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Look at Problems From an Outsider's POV and 4 More Business Tips From the Week

Read about how to stay calm in a crisis, respond to negative comments, handle things personally and more.
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A roundup of the best tips of the week from

During a time of crisis in your business, your employees will look to you for calm, level-headed leadership. But when everything you've built and worked for is on the line, your emotions can get the best of you. You shouldn't suppress your emotions, according to Allison Troy, a psychologist at Franklin & Marshall College in Lancaster, Pa., but you shouldn't let them rule you either.

One strategy for keeping a cool head in a crisis is to look at the problem like an outsider. "Distance helps you see the big picture," says Ethan Kross, director of the Emotion and Self-Control Laboratory at the University of Michigan. "You can think more clearly when you're not caught up in the details." Pretend that you're giving advice to a friend about the problem that you're experiencing. How would you help them arrive at a solution? A shift in point of view can help you calm down and see your way out of a mess. More: How to Stay Calm in a Crisis

Have a 'one-and-done' policy regarding negative comments.
Negative comments on social media or your company blog can be a drain on your time and energy. Though it's tempting to ignore or delete them, it's important to address the commenter, while also safeguarding your time. "I have a one-and-done policy," says John Jantsch, founder of the Duct Tape Marketing Consultant Network. "Every now and then I get something from left field, and I'll always respond but only one time." More: When Dealing With Negative Comments Online, Be Kind, Compassionate and Diplomatic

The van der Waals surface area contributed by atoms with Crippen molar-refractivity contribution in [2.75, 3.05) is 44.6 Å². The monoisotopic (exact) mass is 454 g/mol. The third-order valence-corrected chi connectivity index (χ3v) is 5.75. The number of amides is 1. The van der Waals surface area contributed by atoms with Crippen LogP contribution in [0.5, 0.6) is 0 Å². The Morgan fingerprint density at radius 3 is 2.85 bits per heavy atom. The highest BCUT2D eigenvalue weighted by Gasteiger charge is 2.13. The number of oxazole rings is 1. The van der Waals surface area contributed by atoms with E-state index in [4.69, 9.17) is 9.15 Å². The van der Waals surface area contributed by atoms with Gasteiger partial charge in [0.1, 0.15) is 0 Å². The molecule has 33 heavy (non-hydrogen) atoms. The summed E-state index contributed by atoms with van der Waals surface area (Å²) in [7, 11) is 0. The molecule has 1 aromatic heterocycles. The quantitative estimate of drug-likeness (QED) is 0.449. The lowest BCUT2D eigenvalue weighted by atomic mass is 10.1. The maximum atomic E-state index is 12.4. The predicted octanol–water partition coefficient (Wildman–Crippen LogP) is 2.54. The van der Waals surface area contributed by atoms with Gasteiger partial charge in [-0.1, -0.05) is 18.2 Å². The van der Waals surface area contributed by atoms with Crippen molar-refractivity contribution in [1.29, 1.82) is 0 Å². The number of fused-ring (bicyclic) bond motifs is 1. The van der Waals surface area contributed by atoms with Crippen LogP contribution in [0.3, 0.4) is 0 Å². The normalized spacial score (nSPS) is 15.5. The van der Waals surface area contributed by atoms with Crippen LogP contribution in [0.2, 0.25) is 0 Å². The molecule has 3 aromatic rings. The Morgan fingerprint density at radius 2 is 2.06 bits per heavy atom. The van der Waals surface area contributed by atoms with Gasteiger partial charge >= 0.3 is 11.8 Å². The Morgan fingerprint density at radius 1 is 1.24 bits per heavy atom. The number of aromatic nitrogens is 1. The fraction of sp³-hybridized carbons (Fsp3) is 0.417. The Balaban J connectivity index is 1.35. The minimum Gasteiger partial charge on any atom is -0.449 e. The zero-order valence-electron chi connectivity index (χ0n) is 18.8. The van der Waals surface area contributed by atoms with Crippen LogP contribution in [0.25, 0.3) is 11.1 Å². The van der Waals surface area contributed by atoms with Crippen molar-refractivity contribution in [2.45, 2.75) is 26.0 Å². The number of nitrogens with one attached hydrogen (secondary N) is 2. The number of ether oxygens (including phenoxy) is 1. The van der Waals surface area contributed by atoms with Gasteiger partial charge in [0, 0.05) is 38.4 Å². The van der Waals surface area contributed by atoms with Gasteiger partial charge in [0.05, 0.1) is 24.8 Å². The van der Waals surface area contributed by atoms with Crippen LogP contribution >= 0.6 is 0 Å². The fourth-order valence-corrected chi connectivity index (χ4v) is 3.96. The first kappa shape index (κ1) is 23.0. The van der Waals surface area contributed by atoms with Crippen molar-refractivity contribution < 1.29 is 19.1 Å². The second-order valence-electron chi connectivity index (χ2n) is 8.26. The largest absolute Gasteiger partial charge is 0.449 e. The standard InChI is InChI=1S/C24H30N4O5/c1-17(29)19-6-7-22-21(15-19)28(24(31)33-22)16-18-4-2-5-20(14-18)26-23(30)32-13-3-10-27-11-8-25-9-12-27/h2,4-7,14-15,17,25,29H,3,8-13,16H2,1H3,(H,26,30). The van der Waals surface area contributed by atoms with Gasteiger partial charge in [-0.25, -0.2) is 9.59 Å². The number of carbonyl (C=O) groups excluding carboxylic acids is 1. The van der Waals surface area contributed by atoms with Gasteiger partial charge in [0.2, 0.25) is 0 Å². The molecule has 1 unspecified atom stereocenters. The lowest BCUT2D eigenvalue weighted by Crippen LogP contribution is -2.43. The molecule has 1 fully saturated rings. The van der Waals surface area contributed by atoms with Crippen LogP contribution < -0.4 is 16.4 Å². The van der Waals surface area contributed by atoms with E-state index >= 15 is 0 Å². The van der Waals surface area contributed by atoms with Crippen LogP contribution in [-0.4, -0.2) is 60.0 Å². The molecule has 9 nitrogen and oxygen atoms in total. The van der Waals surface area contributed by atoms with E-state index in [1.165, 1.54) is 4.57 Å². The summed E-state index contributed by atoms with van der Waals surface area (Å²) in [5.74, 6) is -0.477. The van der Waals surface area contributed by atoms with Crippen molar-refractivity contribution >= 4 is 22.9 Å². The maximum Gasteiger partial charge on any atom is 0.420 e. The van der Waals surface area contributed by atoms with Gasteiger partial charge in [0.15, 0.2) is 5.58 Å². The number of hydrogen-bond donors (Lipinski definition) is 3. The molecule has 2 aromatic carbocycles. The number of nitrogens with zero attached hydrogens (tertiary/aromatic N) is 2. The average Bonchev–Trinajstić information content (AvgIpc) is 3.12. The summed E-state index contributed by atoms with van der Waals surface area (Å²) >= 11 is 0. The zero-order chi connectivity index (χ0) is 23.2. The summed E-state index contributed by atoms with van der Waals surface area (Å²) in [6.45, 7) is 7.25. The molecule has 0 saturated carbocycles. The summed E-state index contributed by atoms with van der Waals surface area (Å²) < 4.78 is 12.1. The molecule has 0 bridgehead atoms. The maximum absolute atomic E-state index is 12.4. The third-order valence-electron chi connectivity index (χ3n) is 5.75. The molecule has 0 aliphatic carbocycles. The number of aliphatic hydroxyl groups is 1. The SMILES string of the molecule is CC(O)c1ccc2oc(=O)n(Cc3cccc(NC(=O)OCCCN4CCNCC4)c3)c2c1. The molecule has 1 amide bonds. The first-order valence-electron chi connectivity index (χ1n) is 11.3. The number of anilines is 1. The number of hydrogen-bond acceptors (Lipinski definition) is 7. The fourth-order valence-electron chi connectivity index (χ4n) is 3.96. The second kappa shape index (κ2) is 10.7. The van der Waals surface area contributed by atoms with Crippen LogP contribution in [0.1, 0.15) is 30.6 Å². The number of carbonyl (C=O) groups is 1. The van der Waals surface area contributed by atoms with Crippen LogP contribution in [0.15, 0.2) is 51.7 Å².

Recognize when you need to take over an important project.
The kingpin of a fictional drug enterprise may not be your typical business role model, but Breaking Bad's Walter White can teach you a thing or two about what it takes to build an empire, including when not to delegate important tasks. When White's partner in the meth business, Jesse Pinkman, fails to make a sale to a major buyer -- and gets beaten up in the process -- White steps in himself. After the buyer, Tuco Salamanca, laughs at him, Walt detonates a chemical explosive that blows out the top floor of the drug dealer's headquarters and intimidates him enough to make the deal. As a business owner with a million things to juggle, it's important to delegate some responsibilities. But there's no replacement for doing the big stuff yourself. More: Walter White's 5 Most Badass Business Moves in 'Breaking Bad'

Don't hire anyone out of friendship or obligation alone.
Hiring people out of a sense of friendship, duty or obligation can get you into trouble, says Matt Garrett, chief executive of TGG Accounting, a San Diego-based managerial accounting firm. He tells the story of a friend who hired another friend's daughter to be his bookkeeper. What he didn't know was that the woman was in debt and carrying a grudge against the world. She ended up stealing $439,000 over three years by siphoning money that should have gone to the IRS. Consequently, Garrett's friend lost his business, his shareholders lost their money and 15 employees lost their jobs. Instead of doing what he did, says Garrett, "Hire based on talent, and pay for that talent to perform at a high level of accountability and integrity." More: 4 Kinds of Fraud That Could Destroy Your Business

Save up or rein in expenses rather than extending the life of a student loan.
If student loans are burdening your budget, you can give yourself a break by extending the repayment period from 10 to 25 years. Or you could apply for Income Based Repayment, which adjusts your monthly payment to a percentage of what you earn, not what you owe. But neither of these strategies is your best option, says Monica Mehta, an investor at New York-based Seventh Capital and author of The Entrepreneurial Instinct (McGraw-Hill, 2012). Instead of minimizing your payment during a time of uncertain income, such as the startup phase of a new business, try to save up enough in advance to cover the loan for several months. Alternately, you could reduce your spending. As Mehta points out, extending repayment of a $35,000 federal student loan from 10 to 25 years triples the interest due over the loan's lifetime, from $13,000 to $39,000. More: How to Start a Business With Student Loans and Not Go Broke